THE GOD FATHER 1972 – Arguably the greatest movie trilogy of all time. The Godfather opened the eyes of the World to the life of organized crime that stemmed from Sicily to California. The audience was taught how the “mob” had become organized into its’ own system of crime which enabled crime families to operate alongside each other and not against each other. It didn’t hurt having Marlin Brando in the original film, as well as an A list of supporting actors like Al Pacino, Robert Duvall, James Caan, and on and on and on. Possibly the best Movie of our time since “Gone with the Wind”.
DIRTY HARRY 1971– Being from Carmel, I have put the Jack Bauer Archetype in the number 2 spot. Why? Because Clint Eastwood’s Dirty Harry spawned a whole series of Dirty Harry Movies that were filmed in the San Francisco/Monterey Bay area.
STAR WARS 1977 – It wasn’t Stephen Spielberg’s first movie; but it wasn’t expected to become the Science Fiction phenomena it became. It was cut like a “Spaghetti Western”. If you replaced the star ships with horses, you would have an extra-terrestrial version of “The Good, The Bad and The Ugly”. Little did Spielberg and Lucas know that they were building one of largest movie empires in the licensing can Toy industry.
ROCKY 1976 – The story behind the script is almost better than the script its’ self. Sylvester Stallone had written the Movie and had a “few” offers for it but he had one stipulation. He wanted to play the lead role. At this time Sly was just an unknown slush mouth from Philly. How Sly got the plot for Rocky was simple. He had gone the night before and saw Tex Cobb (or a fighter of his nature) get his teeth punched out, but he hung in there. In a way, the making of the movie was pretty much the same premise. Finally the Fonz, Henry Winkler,(Who had started a production company with his Happy Days money) had read the script and decided to take a chance on the slush mouthed actor/writer from Philadelphia. The rest is history.
STAR TREK THE MOTION PICTURE 1979 – After Decades, Trekkies waited for this disappointment. It grossed 82 Million in the U.S. box office. It’s one of the few motion picture series that put out great movies on every even numbered sequel. The odd numbered sequels were all considered disappointments. Over all the Franchise can put out deep fried dog turds on a stick and Trekkies will have to buy two. One to play with and one to save “Mint in box”.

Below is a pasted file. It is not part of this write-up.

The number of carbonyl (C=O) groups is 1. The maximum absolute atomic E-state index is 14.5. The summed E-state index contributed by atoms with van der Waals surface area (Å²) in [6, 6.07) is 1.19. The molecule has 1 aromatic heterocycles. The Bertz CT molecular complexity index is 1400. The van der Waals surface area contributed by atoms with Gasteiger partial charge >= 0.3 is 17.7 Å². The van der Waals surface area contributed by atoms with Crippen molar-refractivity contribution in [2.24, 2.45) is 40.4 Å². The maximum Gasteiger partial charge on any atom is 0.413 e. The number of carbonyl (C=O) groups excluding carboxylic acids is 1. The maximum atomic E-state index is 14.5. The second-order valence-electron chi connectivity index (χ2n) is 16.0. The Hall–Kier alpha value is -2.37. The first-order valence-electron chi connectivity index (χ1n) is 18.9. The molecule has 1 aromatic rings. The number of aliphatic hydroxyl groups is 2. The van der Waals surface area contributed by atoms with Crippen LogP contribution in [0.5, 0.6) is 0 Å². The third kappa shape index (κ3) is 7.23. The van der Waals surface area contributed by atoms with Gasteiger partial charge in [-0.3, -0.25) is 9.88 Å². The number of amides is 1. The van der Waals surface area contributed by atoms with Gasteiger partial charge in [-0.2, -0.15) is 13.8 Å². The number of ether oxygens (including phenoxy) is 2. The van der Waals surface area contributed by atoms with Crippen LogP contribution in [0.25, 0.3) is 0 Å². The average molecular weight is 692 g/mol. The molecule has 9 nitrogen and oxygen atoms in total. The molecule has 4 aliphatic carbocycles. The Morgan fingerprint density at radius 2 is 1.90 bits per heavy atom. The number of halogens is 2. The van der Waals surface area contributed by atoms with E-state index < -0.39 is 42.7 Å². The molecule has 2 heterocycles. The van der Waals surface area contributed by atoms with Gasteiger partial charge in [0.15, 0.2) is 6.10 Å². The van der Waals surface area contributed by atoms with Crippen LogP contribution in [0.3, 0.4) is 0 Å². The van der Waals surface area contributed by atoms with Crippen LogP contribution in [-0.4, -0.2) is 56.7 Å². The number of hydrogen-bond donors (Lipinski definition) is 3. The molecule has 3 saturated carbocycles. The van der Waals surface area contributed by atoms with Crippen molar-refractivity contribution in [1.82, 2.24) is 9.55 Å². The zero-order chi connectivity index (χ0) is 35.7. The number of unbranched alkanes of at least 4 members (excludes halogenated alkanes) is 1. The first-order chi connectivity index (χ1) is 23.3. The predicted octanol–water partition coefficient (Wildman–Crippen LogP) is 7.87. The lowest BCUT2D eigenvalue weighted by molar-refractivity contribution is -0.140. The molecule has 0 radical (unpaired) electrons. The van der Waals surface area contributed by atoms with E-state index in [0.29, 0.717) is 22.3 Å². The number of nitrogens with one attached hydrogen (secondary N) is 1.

AMERICAN GRAFFITI 1973– Asks the question “Where were you in 62”. One of Ron Howard’s few movies which he had success at as an actor. Again we see Spielberg in the success of this American Classic. In the early 60s, guys who had survived WWII or Korea came back and worked on making these awesome machines known as “Hot Rods”. American Graffiti launched the careers of a plethora of actors. Unknowns from a young Richard Dreyfuss to a young Thigh master spokesperson, (Suzanne Somers) were in this movie. An unlikely actor who played the bad guy “racer” would turn up again in future Spielberg productions as Hans Solo and Indiana Jones. Harrison Ford. The Movie would spawn the TV series Happy Days.
ENTER THE DRAGON 1973 – Enter the Dragon was the only Bruce Lee Movie made for the U.S. audience. It is Bruce Lee at his finest. One can only wonder why Bruce was turned down for the role in TV’s “Kung Fu”.
M*A*S*H 1970 – Perhaps not the best Movie on the list and one can easily argue that M*A*S*H is an outright plagiarized remake of “Battle Circus” starring Humphrey Bogart and June Allison. But like the Rocky Script, the script for M*A*S*H was turned down by 19 production companies before being accepted. The true success of M*A*S*H would come from the CBS series. I believe it is still the all-time highest rated comedy show on CBS. The series lasted 11 years on CBS.
ANIMAL HOUSE 1978 – This is the quintessential “College” movie. It created a new culture in the late 70s. Campuses were celebrating the movie with “Toga Parties” and even the news media of today still use terms from the Movie such as: “Double Secret Probation”. This movie was John Belushi at his finest. The story of Lucas finding a University that would let them film is a again, a fine story in its’ self.
ANNIE HALL 1977 – Before Woody Allen tarnished his reputation as a pedophile; he was the Apple of New York’s eye. If you look at the genre that is Woody Allen, you’ll find it in Annie Hall. Woody is an example of a man who “Made it there” now he can’t make it anywhere. Separating Woody’s idiosyncrasies from his work, this is one of the finest modern Romantic Comedies ever written.
Cult Movie Classic 1975 – The Rocky Horror Picture Show. I can’t remember much of this movie. I don’t think anyone who’s watched it at the midnight showing can remember much of what this Cult movie was about. It does define the genre if any movie does. No movie has ever been around and had so much audience participation. I only wished Tim Curry, who is a fine actor, could have done other movies before being labeled by this movie. Not only does this movie define the genre of cult movies, but in a way, with the exception of the movie “The Serial” (Martin Mull) it represents the miserable 70s.